In the fourth chapter, Knight moves to the subject of disorder in the Bible—that is, the lack of narrative and historical continuity in the text. One popular approach in this era was to draw a conceptual distinction between history and narrative, with the latter understood to provide more flexibility for rhetorical and theological purposes. Biblical harmonies also became popular in this period, especially attempts to harmonize the Gospels. “Despite early modern defenses of the Bible’s disorder as rhetorical rather than historically erroneous, and despite discussions of the literary and spiritual value of arrangements other than chronological,” Knight writes, we see “the lengths that harmonizers and paraphrasts could go to in order to establish more orderly, more chronological, Bibles” (175).
Knight next turns to the topic of idiom in chapter 5, exploring how early modern readers dealt with the fact that meaning is often lost in translation. The question of how literal a translation should be would take on increasing importance as vernacular translations multiplied in this era. Another development was the use of marginal notes and annotations to aid understanding of Hebrew and Greek terms. Knight offers extensive examples from English Bibles of this period, including Tyndale’s version, the Coverdale Bible, the Geneva Bible, the Douai-Rheims, and the King James Bible, amongst others. Each of these demonstrates the challenge of retaining the original divine wording, while also making this truth accessible in the vernacular for contemporary readers.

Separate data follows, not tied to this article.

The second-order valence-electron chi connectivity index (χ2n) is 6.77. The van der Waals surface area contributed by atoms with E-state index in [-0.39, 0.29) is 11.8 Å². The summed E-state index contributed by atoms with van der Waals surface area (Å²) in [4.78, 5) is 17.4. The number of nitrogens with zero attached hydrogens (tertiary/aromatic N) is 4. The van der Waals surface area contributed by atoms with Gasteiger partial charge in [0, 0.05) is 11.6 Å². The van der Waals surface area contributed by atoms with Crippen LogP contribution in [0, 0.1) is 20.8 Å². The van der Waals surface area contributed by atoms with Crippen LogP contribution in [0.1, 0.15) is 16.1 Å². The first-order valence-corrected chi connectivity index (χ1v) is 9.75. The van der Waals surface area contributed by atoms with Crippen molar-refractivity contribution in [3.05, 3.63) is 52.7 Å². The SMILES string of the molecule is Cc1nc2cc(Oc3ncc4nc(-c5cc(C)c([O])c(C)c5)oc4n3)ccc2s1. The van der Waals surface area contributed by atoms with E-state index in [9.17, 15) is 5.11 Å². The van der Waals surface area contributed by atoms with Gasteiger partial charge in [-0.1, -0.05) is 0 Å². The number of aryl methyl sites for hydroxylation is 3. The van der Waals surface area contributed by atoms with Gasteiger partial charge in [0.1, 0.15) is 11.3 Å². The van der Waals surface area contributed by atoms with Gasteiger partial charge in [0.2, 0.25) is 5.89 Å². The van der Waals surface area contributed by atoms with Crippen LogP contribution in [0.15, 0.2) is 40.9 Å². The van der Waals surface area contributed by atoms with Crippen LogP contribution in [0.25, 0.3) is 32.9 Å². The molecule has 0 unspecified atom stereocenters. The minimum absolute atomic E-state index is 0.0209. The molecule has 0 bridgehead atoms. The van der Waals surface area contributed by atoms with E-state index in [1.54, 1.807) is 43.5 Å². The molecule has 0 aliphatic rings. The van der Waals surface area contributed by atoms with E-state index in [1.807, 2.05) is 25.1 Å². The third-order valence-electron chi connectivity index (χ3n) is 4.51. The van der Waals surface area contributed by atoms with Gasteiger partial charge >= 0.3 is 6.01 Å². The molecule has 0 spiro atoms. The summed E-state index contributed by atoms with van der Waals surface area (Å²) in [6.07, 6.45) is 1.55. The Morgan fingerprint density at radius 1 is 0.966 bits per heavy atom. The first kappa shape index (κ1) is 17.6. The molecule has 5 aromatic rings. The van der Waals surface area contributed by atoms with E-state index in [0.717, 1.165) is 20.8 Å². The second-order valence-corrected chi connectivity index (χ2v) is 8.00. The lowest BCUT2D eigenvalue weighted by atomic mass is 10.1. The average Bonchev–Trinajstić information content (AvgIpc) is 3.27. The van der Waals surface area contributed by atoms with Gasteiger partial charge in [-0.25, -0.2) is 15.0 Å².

Figurative elements of Scripture are the subject of chapter 6. While figurative interpretation became less popular following the Reformation, readers remained well aware of the Bible’s own use of figurative language, including allegory, metaphor, and typology. This gave rise to a major point of contention between Catholics and Protestants in this era, namely, identifying when a passage should be understood figuratively. Here Knight uses a number of interesting examples, including debates concerning the Eucharist.